In fact, this breed was hired by the Secret Service for the sole purpose of patrolling the White House grounds. Over the years, they have become more elaborate with their missions. Sometimes they join in on skydiving activities for military purposes. They even wear night-vision goggles and body armor during their more dangerous military missions.
What Were Belgian Malinois Originally Bred For?
The Belgian Malinois was originally bred to be herding dogs and the other four breeds of Belgian sheepdogs. These were the go-to dogs for cattlemen and Belgian sheepherders. They were thought to have strong innate characteristics to protect for a family and farm.
Herdings dogs were used to manage sheep and protect them from predators. However, over the last century, they have become more versatile and expanded their purpose beyond just herding.
What Are Belgian Malinois Bred for Today?
Today, Mals are typically bred to be loving family members, protection dogs, and military dogs. But why are they used as police dogs? Police dogs should have a keen intellect and excellent noise to sniff out danger such as guns, bombs, and drugs. They typically work at subway stations, trains, and airports because they can easily identify scents due to their high sniffling drive.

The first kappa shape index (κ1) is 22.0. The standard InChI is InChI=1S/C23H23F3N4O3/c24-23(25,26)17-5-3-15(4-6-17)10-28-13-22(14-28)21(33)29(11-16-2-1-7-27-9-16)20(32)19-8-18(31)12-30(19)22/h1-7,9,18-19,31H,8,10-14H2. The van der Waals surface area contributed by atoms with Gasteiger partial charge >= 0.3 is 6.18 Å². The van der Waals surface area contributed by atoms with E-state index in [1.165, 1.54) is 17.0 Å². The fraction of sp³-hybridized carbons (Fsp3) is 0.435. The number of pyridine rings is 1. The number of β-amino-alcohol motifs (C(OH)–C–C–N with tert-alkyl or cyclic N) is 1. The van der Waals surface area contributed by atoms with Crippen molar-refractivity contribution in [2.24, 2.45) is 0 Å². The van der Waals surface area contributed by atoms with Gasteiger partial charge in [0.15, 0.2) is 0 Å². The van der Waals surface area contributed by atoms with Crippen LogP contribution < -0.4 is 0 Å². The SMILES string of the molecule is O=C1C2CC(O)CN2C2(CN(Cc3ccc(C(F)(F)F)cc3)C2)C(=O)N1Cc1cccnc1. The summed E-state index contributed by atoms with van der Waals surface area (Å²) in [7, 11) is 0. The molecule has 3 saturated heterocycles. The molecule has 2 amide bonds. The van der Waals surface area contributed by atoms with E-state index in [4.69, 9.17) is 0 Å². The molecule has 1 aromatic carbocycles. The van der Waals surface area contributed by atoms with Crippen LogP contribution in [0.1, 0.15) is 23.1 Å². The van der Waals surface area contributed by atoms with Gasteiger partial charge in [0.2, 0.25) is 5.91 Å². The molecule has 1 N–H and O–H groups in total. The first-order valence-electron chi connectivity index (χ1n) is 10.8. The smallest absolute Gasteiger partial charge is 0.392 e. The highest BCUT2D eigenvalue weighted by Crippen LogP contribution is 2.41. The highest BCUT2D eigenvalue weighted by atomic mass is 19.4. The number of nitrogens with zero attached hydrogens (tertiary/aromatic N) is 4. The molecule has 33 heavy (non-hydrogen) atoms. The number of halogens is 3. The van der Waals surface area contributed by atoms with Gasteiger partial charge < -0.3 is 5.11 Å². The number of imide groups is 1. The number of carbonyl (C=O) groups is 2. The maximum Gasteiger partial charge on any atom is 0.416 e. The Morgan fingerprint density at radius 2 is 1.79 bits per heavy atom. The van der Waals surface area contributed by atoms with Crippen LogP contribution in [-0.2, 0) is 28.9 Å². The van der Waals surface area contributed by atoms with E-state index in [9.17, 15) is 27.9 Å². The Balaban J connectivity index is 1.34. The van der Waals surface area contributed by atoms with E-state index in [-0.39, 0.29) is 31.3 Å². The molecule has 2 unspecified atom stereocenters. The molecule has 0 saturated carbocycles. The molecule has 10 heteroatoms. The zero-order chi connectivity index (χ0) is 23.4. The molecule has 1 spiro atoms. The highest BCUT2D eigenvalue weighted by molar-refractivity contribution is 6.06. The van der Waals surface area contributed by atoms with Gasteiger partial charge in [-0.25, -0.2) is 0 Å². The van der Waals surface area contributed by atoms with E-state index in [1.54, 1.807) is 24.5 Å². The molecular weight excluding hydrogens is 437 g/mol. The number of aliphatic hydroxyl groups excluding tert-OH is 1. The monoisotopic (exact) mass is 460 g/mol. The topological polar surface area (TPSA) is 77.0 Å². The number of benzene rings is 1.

In addition, this breed has a strong instinct to protects. Mals are loyal to their owners and will protect them at all costs. Furthermore, they have a slight build and are quick to react to situations making them very quick to detect danger.
Natural Instincts and Impulses
These dogs want nothing more than to be around their owners. The Belgian Malinois has natural territorial and protective instincts. Since their natural instinct is to protect, they may chase and nip things such as kids, cars, bikes, and other animals. They may show signs of their herding behavior with their family members or children.
For example, Mals may nip at their calves or heels similar to how they do with a cow or sheep to keep them in one spot. Since they have a natural tendency to protect, they may snarl or bark at strangers to prove their loyalty to their owner. Of course, these natural impulses can be dialed back through early socialization or they can be utilized to be great working dogs.
Belgian Malinois’ Breeding Ancestry